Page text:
Frozen Section Diagnosis Can Guide Resection in Early Lung Cancer

December 8, 2015

A study showed that the use of intraoperative frozen section diagnosis correlated strongly with final pathology for peripheral small-sized lung adenocarcinoma.

The use of intraoperative frozen section diagnosis correlated strongly with final pathology for peripheral small-sized lung adenocarcinoma in a new study. The ability to rule out an invasive adenocarcinoma could be an important step in helping guide surgical treatment decisions in these patients.

“Sublobar resection has the advantages of preserving lung function, better perioperative morbidity and mortality, and a chance for a second resection with a subsequent primary lung tumor,” wrote Haiquan Chen, MD, of Fudan University Shanghai Cancer Center in China, and colleagues. There is little evidence and no standards in place to determine who exactly is a candidate for sublobar resection.

The use of frozen section to rule out invasive adenocarcinoma could represent such a standard. In the study, researchers compared frozen section diagnosis with final pathology among 803 patients with clinical stage I peripheral lung adenocarcinoma. The frozen section diagnosis was divided into atypical adenomatous hyperplasia (AAH), adenocarcinoma in situ (AIS), minimally invasive adenocarcinoma (MIA), and invasive adenocarcinoma. Results were published in the Journal of Clinical Oncology.

There were a total of 125 cases of discrepancy between frozen section and final pathology, for a total concordance rate of 84.4%. When the three lower-risk groups-AAH, AIS, and MIA-were classified together as one low-risk group, the concordance rate was 95.9%. Ninety-two of the 125 discrepancies (73.6%) were among AAH, AIS, and MIA.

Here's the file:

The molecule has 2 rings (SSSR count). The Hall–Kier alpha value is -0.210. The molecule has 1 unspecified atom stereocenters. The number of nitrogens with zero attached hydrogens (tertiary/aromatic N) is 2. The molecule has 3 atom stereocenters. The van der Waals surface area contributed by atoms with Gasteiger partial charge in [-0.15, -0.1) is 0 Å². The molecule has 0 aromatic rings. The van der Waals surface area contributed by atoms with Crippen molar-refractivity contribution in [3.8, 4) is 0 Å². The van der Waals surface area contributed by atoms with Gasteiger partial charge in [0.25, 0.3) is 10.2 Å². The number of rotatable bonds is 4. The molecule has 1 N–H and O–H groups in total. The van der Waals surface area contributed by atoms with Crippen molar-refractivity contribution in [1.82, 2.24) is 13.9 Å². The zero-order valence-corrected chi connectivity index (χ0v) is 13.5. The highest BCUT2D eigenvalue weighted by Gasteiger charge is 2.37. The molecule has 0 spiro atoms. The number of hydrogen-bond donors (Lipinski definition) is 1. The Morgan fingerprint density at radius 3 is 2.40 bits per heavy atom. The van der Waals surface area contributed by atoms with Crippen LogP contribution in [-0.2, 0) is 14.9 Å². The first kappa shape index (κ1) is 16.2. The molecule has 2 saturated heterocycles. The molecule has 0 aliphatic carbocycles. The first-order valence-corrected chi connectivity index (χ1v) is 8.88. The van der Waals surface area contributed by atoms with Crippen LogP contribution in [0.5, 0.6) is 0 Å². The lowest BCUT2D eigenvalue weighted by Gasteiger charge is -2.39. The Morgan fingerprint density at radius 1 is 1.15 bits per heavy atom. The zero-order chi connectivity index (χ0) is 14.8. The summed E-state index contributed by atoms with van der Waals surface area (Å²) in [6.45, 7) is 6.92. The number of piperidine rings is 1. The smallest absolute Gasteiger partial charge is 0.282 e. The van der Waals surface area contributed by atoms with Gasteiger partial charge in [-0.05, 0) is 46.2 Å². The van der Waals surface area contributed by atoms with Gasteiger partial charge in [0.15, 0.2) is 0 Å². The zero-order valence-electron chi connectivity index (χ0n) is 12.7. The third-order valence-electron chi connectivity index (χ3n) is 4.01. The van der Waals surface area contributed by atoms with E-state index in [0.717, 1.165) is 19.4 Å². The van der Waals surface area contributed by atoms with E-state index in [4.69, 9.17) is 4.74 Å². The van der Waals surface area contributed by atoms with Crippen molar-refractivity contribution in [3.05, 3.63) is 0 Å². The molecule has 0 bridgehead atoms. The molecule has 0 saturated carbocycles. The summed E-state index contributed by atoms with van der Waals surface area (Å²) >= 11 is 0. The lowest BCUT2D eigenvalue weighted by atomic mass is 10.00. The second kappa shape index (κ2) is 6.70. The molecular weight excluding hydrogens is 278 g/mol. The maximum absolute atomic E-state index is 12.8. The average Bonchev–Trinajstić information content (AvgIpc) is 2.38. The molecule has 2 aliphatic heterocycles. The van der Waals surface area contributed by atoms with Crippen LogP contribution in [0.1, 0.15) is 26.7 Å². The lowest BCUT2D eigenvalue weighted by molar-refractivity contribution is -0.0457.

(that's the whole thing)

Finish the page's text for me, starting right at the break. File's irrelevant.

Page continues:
In most cases of discrepancy (78.4%), the error in diagnosis had no influence on the clinical treatment of patients because the resulting resection was adequate. A total of seven patients (0.9%) were deemed to have undergone insufficient resection for their lesions.

“In conclusion, [frozen section] has a high concordance rate with [final pathology],” the authors wrote. “Precise diagnosis of intraoperative [frozen section] is an effective method to guide resection strategy for peripheral small-sized lung adenocarcinoma.”

In an accompanying editorial, Jessica S. Donington, MD, of New York University School of Medicine in New York, wrote, “The ability to rule out the presence of invasive adenocarcinoma components on frozen section represents a significant step forward in appropriately directing the use of elective sublobar resection for early-stage adenocarcinoma of the lung.” She noted, though, that previous attempts at this method have yielded lower success rates than the current study, suggesting that perhaps it is only feasible at high-volume centers and academic institutions with highly specialized pathologists.

“These techniques may still be several years away from widespread use, but represent an important step toward personalization of surgical care for early-stage lung cancer,” she wrote.